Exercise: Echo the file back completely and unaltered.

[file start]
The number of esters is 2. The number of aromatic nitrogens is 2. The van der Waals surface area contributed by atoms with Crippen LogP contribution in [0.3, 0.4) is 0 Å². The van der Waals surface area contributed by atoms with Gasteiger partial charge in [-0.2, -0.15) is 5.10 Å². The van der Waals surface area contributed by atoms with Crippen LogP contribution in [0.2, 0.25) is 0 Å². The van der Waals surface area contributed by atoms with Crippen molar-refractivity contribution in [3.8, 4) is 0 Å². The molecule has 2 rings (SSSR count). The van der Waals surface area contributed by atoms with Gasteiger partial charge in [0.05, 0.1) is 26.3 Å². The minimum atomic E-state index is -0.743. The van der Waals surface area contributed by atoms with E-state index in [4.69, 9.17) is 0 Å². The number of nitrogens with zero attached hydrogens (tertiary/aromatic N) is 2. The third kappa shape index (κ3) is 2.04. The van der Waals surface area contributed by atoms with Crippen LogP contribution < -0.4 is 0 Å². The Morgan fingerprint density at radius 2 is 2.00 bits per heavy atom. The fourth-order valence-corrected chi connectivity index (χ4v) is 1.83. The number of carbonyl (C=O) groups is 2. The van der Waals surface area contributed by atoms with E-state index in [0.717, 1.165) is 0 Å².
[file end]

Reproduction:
The number of esters is 2. The number of aromatic nitrogens is 2. The van der Waals surface area contributed by atoms with Crippen LogP contribution in [0.3, 0.4) is 0 Å². The van der Waals surface area contributed by atoms with Gasteiger partial charge in [-0.2, -0.15) is 5.10 Å². The van der Waals surface area contributed by atoms with Crippen LogP contribution in [0.2, 0.25) is 0 Å². The van der Waals surface area contributed by atoms with Crippen molar-refractivity contribution in [3.8, 4) is 0 Å². The molecule has 2 rings (SSSR count). The van der Waals surface area contributed by atoms with Gasteiger partial charge in [0.05, 0.1) is 26.3 Å². The minimum atomic E-state index is -0.743. The van der Waals surface area contributed by atoms with E-state index in [4.69, 9.17) is 0 Å². The number of nitrogens with zero attached hydrogens (tertiary/aromatic N) is 2. The third kappa shape index (κ3) is 2.04. The van der Waals surface area contributed by atoms with Crippen LogP contribution < -0.4 is 0 Å². The Morgan fingerprint density at radius 2 is 2.00 bits per heavy atom. The fourth-order valence-corrected chi connectivity index (χ4v) is 1.83. The number of carbonyl (C=O) groups is 2. The van der Waals surface area contributed by atoms with E-state index in [0.717, 1.165) is 0 Å².